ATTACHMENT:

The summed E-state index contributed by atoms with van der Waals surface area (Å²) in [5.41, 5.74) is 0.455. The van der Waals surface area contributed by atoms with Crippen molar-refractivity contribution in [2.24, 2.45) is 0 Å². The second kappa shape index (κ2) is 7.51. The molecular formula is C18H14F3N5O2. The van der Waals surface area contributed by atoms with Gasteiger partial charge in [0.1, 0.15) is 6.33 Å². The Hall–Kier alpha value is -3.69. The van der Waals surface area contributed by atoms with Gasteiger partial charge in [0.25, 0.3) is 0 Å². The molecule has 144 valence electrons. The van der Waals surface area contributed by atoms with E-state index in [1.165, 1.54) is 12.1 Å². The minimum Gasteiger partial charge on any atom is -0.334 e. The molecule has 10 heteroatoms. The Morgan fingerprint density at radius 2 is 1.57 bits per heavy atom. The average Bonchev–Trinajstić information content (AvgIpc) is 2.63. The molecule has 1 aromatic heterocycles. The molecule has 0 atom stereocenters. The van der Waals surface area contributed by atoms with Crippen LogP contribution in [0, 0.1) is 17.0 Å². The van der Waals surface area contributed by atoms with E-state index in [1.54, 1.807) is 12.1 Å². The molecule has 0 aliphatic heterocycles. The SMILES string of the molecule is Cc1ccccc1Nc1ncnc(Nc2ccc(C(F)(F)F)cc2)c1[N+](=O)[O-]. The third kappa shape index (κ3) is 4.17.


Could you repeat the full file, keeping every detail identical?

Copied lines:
The summed E-state index contributed by atoms with van der Waals surface area (Å²) in [5.41, 5.74) is 0.455. The van der Waals surface area contributed by atoms with Crippen molar-refractivity contribution in [2.24, 2.45) is 0 Å². The second kappa shape index (κ2) is 7.51. The molecular formula is C18H14F3N5O2. The van der Waals surface area contributed by atoms with Gasteiger partial charge in [0.1, 0.15) is 6.33 Å². The Hall–Kier alpha value is -3.69. The van der Waals surface area contributed by atoms with Gasteiger partial charge in [0.25, 0.3) is 0 Å². The molecule has 144 valence electrons. The van der Waals surface area contributed by atoms with E-state index in [1.165, 1.54) is 12.1 Å². The minimum Gasteiger partial charge on any atom is -0.334 e. The molecule has 10 heteroatoms. The Morgan fingerprint density at radius 2 is 1.57 bits per heavy atom. The average Bonchev–Trinajstić information content (AvgIpc) is 2.63. The molecule has 1 aromatic heterocycles. The molecule has 0 atom stereocenters. The van der Waals surface area contributed by atoms with Crippen LogP contribution in [0, 0.1) is 17.0 Å². The van der Waals surface area contributed by atoms with E-state index in [1.54, 1.807) is 12.1 Å². The molecule has 0 aliphatic heterocycles. The SMILES string of the molecule is Cc1ccccc1Nc1ncnc(Nc2ccc(C(F)(F)F)cc2)c1[N+](=O)[O-]. The third kappa shape index (κ3) is 4.17.